Friday, June 27, 2008

Not Just Another Coltrane

Sons and daughters of legends, be they titans of jazz like John Coltrane or world leaders like Jimmy Carter, face an uphill battle in forging their own identities. Many take the path of least resistance, finding themselves on paths as far removed from the famous parent as possible. Imagine young Ravi Coltrane considering the saxophone in the shadow of his late father’s genius. Actually he first considered the clarinet but told an interviewer that “Jazz music was something I always appreciated but I had to reach my late teens and go through profound family changes before the music became a dominate force in my life.” One of the profound changes that heavily influenced his commitment to music was the death of older brother John in a car accident in 1982. For a while, Ravi stepped back from music—and from the clarinet. Four years later, with a renewed sense of purpose, he enrolled at the California Institute of the Arts to pursue musical studies—and the saxophone. Now a major force on tenor and soprano sax, Coltrane is also an acclaimed bandleader, composer, and founder of an independent record label, RKM. It took a while, but his horn speaks for itself, and for Ravi, not the iconic father. “When I decided to pick up the saxophone, it was because I was falling in love with the music,” he said. “It wasn’t because I felt that I needed to do this or because of other people’s expectations. Or that it’ll be cool because my name is Coltrane.”

I first heard the Ravi Coltrane Quarter three years ago at the Dakota Jazz Club, again this past March at Ted Mann Auditorium as part of a double bill with the Roy Haynes Quartet, and now as the headliner for the Twin Cities Jazz Festival weekend at Mears Park in St. Paul last Saturday night. One of the elements that makes this one of the tightest, most exciting small bands in modern jazz is its consistency in personnel—pianist Luis Perdamo, bassist Drew Gress and drummer E.J. Strickland have been co-conspirators since the release of In Flux in 2005, each bringing a unique style and energy to a repertoire of largely original compositions.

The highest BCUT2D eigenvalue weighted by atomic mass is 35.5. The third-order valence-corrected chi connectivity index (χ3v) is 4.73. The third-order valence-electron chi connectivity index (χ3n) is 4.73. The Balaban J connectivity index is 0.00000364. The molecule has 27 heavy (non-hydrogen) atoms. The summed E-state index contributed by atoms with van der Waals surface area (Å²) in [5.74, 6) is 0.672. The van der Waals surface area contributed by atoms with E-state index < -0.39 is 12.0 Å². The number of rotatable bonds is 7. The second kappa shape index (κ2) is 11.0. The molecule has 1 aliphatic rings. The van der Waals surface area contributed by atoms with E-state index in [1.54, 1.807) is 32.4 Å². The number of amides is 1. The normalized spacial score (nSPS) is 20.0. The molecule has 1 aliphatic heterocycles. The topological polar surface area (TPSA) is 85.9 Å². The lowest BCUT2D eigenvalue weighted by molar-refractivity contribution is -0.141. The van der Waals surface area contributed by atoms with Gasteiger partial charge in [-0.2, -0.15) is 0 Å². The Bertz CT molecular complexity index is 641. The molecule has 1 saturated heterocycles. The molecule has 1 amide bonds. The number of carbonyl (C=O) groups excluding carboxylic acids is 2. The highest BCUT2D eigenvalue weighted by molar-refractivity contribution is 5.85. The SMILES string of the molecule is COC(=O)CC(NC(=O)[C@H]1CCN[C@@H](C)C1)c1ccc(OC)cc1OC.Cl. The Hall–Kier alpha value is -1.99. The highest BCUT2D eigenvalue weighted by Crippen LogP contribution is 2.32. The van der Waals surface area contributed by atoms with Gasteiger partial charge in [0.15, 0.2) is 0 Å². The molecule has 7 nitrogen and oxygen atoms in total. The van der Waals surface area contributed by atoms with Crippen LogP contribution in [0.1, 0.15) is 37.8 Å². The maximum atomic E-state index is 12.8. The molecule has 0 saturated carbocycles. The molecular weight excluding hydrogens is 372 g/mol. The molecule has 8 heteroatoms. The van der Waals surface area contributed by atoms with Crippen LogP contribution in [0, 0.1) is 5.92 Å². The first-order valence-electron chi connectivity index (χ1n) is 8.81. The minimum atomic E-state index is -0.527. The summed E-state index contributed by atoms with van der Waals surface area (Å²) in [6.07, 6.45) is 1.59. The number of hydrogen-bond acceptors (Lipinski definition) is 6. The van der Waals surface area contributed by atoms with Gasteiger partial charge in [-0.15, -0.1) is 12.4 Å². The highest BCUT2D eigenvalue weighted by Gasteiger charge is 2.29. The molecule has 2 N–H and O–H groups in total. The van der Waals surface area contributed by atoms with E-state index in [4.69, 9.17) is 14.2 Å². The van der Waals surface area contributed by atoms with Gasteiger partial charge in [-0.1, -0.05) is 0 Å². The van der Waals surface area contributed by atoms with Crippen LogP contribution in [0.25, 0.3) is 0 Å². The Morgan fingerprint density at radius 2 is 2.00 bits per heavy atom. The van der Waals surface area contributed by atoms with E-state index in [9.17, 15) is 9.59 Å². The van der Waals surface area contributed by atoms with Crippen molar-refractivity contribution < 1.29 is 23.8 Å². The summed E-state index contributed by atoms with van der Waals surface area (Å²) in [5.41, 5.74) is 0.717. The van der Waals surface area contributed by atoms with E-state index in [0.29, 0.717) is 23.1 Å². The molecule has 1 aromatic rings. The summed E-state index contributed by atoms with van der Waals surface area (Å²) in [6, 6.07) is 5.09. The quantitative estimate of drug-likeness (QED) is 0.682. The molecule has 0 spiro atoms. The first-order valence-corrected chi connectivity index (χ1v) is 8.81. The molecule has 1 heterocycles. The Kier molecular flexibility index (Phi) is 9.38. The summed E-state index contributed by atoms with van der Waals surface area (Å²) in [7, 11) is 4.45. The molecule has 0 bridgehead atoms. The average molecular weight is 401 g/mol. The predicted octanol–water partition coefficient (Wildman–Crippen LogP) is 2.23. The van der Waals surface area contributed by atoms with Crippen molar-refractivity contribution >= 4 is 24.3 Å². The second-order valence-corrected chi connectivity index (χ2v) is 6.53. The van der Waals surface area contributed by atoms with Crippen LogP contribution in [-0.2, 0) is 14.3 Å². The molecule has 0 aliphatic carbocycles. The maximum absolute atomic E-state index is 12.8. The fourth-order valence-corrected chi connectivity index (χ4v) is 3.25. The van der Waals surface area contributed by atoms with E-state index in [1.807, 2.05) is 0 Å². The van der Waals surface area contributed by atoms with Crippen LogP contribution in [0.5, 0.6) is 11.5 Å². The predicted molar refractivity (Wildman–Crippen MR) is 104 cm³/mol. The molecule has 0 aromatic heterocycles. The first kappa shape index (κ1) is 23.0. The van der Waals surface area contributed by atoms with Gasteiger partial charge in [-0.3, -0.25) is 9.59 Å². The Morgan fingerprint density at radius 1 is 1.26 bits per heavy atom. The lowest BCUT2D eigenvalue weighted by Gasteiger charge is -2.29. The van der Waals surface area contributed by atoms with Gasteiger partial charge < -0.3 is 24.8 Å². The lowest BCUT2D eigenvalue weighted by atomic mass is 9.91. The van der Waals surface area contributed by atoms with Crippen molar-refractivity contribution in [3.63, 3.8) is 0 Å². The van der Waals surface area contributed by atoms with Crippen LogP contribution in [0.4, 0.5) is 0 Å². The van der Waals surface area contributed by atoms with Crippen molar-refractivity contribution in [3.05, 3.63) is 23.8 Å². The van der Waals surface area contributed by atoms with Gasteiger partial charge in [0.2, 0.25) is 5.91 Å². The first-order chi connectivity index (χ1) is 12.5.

A few minutes of light rain started their set at Mears Park but only drew the audience in closer, with Ravi’s encouragement, and the band played on, the journey including the original “World Order” and twists on Monk’s “Round Midnight.” Playing mostly on tenor, Ravi is an elastic improviser with endless ideas, but also a generous leader who recognizes the other three talents on stage, giving them plenty of space to design and resolve their own puzzles. Drew Gress, who appears with some of the most fascinating ensembles in jazz (most recently at the Walker Art Center with his own Seven Black Butterflies band), contorts and twists around the bass as if auditioning for the Pilobolus Dance Troupe, while coaxing solos that perfectly balance the thrust of the music.

If intimidated by the Coltrane brand earlier, Ravi today has the confidence to not only break free but pay homage to his lineage as well, as he did Saturday night to honor his late mother Alice, covering one of her compositions with soaring spirals at the tenor’s high end, while drummer E.J. Strickland provided nonstop thunder (prompted by the weather?). And as he did in March, boldly acknowledging his legacy, Ravi and the band closed out the night with, what else? John Coltrane’s own masterpiece, “Giant Steps.” Somehow there is no disputing heredity, yet there also is no doubt that this Coltrane has taken his own Giant Steps. Genius here extends across generations, the son’s path informed, not confined, by the name Coltrane.

Photos from Mears Park: Ravi Coltrane, Drew Gress. (Photos by Andrea Canter, June 21, 2008)